Sunday, July 8, 2012

Peter the Hermit


 ‘…' As we hear,' replied Nicephorus, ' this Godfrey is one of
the wisest, noblest, and bravest of the leaders who have thus
strangely put themselves in motion ; and among a list of inde-
pendent princes, as many in number as those who assembled
for the siege of Troy, and followed, most of them, by subjects
ten times more numerous, this Godfrey may be regarded as the
Agamemnon. The princes and counts esteem him, because he
is the foremost in the ranks of those whom they fantastically
call knights, and also on account of the good faith and gener-
osity which he practises in all his transactions. The clergy give
 him credit for the highest zeal for the doctrines of religion,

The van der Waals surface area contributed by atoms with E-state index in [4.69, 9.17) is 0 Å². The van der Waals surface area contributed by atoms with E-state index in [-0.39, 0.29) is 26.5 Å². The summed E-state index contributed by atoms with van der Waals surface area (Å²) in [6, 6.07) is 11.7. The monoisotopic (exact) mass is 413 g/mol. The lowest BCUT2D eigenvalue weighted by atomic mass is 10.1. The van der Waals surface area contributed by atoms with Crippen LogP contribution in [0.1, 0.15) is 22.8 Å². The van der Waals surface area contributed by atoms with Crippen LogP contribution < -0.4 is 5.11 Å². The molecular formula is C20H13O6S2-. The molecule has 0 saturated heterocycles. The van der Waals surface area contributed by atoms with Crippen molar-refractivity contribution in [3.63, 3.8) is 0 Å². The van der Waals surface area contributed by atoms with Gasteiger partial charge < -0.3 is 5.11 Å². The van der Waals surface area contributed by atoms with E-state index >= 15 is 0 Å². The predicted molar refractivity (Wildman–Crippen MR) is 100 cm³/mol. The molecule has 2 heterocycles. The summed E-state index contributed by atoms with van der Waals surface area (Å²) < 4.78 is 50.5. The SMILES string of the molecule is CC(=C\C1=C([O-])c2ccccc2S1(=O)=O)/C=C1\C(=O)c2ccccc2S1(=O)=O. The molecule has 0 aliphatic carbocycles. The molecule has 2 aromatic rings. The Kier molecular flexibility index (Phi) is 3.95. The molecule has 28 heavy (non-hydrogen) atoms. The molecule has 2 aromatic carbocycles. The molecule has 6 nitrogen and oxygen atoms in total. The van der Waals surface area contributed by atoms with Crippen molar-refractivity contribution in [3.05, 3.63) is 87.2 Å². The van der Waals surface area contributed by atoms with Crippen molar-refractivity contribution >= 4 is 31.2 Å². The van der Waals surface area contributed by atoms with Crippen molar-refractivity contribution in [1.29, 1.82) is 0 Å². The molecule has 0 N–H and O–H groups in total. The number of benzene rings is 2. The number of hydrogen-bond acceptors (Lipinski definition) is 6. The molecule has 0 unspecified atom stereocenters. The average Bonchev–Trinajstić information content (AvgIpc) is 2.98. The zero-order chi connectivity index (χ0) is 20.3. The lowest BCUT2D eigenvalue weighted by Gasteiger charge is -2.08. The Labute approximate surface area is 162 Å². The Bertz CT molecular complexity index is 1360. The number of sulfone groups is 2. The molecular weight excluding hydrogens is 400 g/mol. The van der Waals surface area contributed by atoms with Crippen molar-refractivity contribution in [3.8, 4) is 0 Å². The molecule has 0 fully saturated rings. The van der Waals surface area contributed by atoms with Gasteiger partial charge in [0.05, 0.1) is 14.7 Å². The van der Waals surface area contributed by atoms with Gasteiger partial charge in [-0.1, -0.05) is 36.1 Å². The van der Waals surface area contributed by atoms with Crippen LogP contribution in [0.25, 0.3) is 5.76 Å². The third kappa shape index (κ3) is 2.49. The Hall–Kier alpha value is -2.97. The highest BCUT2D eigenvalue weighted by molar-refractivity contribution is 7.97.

and a corresponding respect for the church and its dignitaries.
Justice, liberality, and frankness have equally attached to this
Godfrey the lower class of the people. His general attention
to moral obligations is a pledge to them that his religion is
real ; and, gifted with so much that is excellent, he is already,
although inferior in rank, birth, and power to many chiefs of
the crusade, justly regarded as one of its principal leaders.'

' Pity,' said the Emperor, ' that a character such as you
describe this prince to be should be under the dominion of a
fanaticism scarce worthy of Peter the Hermit , or the clownish
multitude which he led, or of the very ass which he rode upon ;
which I am apt to think the wisest of the first multitude whom
we beheld, seeing that it ran away towards Europe as soon as
water and barley became scarce.'…’


Peter the Hermit of Amiens is the famous charismatic leader of the People’s Crudade to regain the Holy Land.  Peter led a peasant army of 40,000, which among other accomplishments, landed him in Walter Scott’s “Count Robert of Paris”.  Emperor Alexius’ speech portrays Peter as many people of the time – and later – felt.  Peter’s death is placed on July 8, in 1108.

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